Destiny 2 holds a lot of weight in the gaming community. As a massive fan of Bungie’s work, I was disappointed when I reached the end of my journey in Destiny; it felt like I hadn’t accomplished anything worthwhile.
On the one hand, there is a passionate fan base that found joy in being immersed in the world, getting loot, and finishing epic raids. On the other hand, players such as myself were left feeling alienated, whether it was struggling to find a fireteam to do any of the endgame content or suffering through having to buy several expansions to get more content.
Destiny 2 – Rebirth of a Franchise
After attending the live gameplay premiere for Destiny 2 , It’s clear that Bungie is taking their misdirected steps and making the next iteration a sci-fi FPS with passion, unique characters, and an immersive universe that old fans can revel in while new ones can create their own legend.
Bungie was clear during their press conference that having everyone start from scratch was a very tough decision. All returning players’ weapons and light level will not carry over into the new campaign. But with this comes a breadth of new changes that could mean a true rebirth for the franchise. Overall Destiny 2 looks and feels very similar to its predecessor, and that’s okay. With a sequel we could expect new powers (which I will cover later) but its the small changes on how the game works that begin to explain how Destiny is shifting.
If you were able to check out the Destiny 2 livestream then you know that Bungie is putting a major emphasis on restructuring the story. Rather than intertwine their story into bland missions with vaguely defined stakes, Destiny 2 takes on creating an immersive campaign. A beautiful cinematic starts this tale of loss and redemption, with the villainous Primus Dominus Gaul attacking Last City on Earth and forcibly ripping the players from their connection to the space god The Traveler, and playing it felt just as great.
Right off the bat it is apparent that Destiny 2 feels like Destiny – and this is a good thing. There’s no major change in movement physics or how the guns feel. Instead we’re given a more vibrant and detailed universe. Playing the game made me reminisce about running through Cairo Station in Halo 2, a massive base under attack with constant destruction increasing the tension of every step.
THIS is what the last game missed. Throughout the mission I was constantly receiving dialogue from my teammates, crucial and important landmarks were being torn apart all around me, and there was a true sense that this invasion was not going to end in the Guardians favor. It’s this detail and clarity of narrative that kept me wanting to push through the level to discover what was going to happen next, not run to an objective and guard it for a couple minutes.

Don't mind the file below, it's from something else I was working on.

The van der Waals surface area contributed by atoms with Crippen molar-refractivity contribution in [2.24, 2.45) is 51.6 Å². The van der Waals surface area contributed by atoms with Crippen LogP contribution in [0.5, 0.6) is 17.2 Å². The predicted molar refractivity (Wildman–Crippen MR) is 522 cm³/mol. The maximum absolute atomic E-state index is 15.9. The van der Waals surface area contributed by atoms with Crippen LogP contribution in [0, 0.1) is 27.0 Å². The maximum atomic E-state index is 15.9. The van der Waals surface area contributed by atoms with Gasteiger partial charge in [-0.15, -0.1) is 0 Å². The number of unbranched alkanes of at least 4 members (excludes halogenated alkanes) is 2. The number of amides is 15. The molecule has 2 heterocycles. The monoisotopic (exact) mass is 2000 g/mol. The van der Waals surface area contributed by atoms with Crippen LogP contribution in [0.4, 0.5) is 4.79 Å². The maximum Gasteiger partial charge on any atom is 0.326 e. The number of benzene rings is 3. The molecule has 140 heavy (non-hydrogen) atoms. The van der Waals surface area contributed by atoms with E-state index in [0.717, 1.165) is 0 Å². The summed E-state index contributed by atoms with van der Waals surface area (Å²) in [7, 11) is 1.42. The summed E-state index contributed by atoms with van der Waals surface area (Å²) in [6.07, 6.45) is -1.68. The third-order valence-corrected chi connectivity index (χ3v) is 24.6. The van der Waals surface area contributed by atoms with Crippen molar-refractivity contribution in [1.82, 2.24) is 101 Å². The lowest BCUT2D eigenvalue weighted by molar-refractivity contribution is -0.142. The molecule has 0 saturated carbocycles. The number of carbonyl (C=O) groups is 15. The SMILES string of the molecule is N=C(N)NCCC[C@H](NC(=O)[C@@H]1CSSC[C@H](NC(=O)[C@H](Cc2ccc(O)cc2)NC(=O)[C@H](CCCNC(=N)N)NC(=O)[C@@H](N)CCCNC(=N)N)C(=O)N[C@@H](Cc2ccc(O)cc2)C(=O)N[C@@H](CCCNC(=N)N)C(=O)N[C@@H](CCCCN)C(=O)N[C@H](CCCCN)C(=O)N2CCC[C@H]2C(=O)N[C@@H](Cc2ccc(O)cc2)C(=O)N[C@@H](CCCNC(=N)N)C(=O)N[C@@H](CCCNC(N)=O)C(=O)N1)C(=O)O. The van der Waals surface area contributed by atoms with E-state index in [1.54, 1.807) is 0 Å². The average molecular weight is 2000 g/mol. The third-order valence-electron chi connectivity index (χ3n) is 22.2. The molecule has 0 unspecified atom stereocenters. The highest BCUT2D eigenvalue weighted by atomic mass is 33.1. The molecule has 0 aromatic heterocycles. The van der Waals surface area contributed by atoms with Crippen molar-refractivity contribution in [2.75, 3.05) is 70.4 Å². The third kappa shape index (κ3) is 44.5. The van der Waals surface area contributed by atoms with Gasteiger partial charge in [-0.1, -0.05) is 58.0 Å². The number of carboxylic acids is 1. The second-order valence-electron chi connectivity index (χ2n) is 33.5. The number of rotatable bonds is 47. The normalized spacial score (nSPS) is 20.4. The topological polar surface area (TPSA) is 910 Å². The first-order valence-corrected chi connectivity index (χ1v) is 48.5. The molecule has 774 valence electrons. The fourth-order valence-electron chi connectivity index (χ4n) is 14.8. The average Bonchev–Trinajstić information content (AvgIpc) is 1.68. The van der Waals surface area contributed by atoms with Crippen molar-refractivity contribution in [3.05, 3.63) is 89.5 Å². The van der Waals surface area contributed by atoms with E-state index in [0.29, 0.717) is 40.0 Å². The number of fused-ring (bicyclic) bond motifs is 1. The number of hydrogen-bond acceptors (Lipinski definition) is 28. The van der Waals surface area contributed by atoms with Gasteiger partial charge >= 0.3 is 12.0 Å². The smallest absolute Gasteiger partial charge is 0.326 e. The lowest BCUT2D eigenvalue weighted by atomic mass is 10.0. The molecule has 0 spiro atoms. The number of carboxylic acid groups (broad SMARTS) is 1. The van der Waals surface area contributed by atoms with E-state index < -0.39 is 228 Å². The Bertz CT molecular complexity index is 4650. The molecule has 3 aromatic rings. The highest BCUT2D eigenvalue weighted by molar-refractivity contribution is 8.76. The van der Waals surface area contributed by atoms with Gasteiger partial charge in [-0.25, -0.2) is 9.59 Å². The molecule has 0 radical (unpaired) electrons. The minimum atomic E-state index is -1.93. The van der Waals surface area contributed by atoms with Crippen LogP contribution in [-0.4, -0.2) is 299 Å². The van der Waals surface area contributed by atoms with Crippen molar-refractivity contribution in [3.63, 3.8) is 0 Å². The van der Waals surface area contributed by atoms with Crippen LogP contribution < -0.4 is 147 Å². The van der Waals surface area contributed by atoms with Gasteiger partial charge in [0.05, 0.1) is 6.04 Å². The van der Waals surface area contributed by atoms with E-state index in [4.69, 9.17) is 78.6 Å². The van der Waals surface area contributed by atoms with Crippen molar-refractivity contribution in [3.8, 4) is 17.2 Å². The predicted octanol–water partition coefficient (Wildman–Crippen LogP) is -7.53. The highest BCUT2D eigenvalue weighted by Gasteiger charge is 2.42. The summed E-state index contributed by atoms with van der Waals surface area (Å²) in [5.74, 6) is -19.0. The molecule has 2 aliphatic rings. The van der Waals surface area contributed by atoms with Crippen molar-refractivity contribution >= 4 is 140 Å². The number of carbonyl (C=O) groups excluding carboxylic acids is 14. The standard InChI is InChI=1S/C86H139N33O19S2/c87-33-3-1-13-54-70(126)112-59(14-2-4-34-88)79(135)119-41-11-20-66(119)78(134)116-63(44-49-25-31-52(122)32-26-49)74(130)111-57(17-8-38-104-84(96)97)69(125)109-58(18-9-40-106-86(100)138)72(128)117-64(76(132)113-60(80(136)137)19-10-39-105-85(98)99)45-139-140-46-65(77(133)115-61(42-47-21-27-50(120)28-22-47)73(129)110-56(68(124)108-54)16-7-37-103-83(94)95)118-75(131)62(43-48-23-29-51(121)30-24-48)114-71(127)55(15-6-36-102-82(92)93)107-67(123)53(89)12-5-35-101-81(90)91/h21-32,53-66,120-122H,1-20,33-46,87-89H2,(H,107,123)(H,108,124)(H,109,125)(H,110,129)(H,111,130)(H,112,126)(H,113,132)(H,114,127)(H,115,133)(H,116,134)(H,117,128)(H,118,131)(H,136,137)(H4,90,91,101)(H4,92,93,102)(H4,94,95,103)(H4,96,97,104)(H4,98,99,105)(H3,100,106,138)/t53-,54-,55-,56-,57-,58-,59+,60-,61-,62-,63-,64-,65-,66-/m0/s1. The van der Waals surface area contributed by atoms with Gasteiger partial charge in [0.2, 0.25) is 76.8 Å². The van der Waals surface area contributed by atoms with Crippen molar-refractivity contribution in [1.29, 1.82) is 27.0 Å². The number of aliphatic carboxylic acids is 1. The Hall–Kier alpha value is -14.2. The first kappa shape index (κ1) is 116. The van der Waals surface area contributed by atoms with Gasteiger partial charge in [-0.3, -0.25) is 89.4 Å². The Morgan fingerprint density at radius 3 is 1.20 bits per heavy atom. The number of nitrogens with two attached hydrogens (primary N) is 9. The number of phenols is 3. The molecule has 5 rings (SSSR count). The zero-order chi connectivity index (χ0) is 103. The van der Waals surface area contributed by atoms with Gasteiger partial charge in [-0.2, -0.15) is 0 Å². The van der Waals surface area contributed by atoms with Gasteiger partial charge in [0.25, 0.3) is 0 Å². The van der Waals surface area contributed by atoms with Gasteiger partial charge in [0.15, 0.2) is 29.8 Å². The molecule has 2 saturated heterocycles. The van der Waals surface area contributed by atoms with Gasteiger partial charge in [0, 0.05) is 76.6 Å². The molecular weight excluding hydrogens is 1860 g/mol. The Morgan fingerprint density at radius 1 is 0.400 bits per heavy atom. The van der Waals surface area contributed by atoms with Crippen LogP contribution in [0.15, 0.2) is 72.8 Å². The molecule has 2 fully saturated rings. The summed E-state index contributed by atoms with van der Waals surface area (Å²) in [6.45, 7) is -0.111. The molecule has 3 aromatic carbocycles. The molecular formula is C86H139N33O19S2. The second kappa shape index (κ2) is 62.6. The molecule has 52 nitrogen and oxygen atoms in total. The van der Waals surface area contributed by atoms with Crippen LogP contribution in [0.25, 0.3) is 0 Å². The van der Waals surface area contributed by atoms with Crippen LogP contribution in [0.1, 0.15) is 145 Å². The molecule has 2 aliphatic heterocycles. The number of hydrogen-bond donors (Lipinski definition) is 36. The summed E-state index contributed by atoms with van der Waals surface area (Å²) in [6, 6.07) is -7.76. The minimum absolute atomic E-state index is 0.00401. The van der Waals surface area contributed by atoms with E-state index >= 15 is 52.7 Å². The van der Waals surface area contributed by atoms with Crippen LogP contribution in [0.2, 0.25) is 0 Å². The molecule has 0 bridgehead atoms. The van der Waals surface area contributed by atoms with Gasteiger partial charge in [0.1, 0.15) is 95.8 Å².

Gone are the primary, secondary, & heavy slots. Instead we are given the kinetic, energy, and power slots. This really made me feel like I could choose a weapon loadout that was catered to my fighting style. If my auto rifle was running low, I could quickly swap to my submachine gun; and if things got too close for comfort I brought the power with the shotgun. This created a lot more versatility in how you approach situations, which for me, I personally leaned more towards up close and personal slaughter.
Several firefights ensued as I was able to test out my slough of new abilities. The campaign mission had me playing as the Warlock class which was equipped with the new power “Dawnblade”. If the name wasn’t cool enough for you, imagine flying above your enemies at a staggering height raining down waves of flames from a sword.
Yes, a sword.
The campaign is moving in the right direction. If Destiny 2 can maintain this level of depth, I feel it will really cater towards not just the solo players desires for a sci-fi epic, but to the depth of the lore embedded in the universe.
On top of getting 1 on 1 time with Destiny 2′s beautiful campaign, I was able to try out their new mode “countdown” in the 4v4 PvP battleground The Crucible.
The mode is very similar to Call of Duty’s Search and Destroy. One team attacks while the other defends. Victory is achieved either by eliminating the enemy team or successfully setting off an explosive charge on 1 of 2 objectives. Add in the fantastic abilities of Destiny 2’s Guardians and I was struggling to pull back the reigns on my speed and ferocity in this tactical and strategic mode. This time around I was playing as the Titan, equipped with the ability to hulk smash and send my foes flying.
It was a rocky start for my team but by the time we got our bearings, we were able to come out on top. The combination of each classes’ powers is what strategically put us on the path to victory. Enemy coming at us with the Dawnblade? Juice up that golden hand cannon and light him up. Mixing these powers in one epic competitive battleground made the change to 4v4 just as tense and exciting as ever.
So, what’s the verdict on Destiny 2?
Destiny 2 has a lot riding on its success. Bungie’s acknowledging the fact that the alienated their fan base looks to be a big first step towards creating a versatile game for everyone to enjoy. Whether you’re looking to go competitive in The Crucible, experience the emotional journey of redemption in the Campaign, or build your fireteams to take on strikes and raids, Destiny 2 looks to have it all. With a revamped idea of exploration, new worlds, new mechanics, and glorious glorious loot, I cant wait to rebuild my Guardian and become a legend all over again.
You can expect to see Destiny 2 on store shelves and digitally on September 8th, 2017 for PS4, Xbox One & for the first time ever PC via Battlenet. If you choose to pre-order, beta access for later this year can be yours.
For more new additions to Destiny 2, click here.
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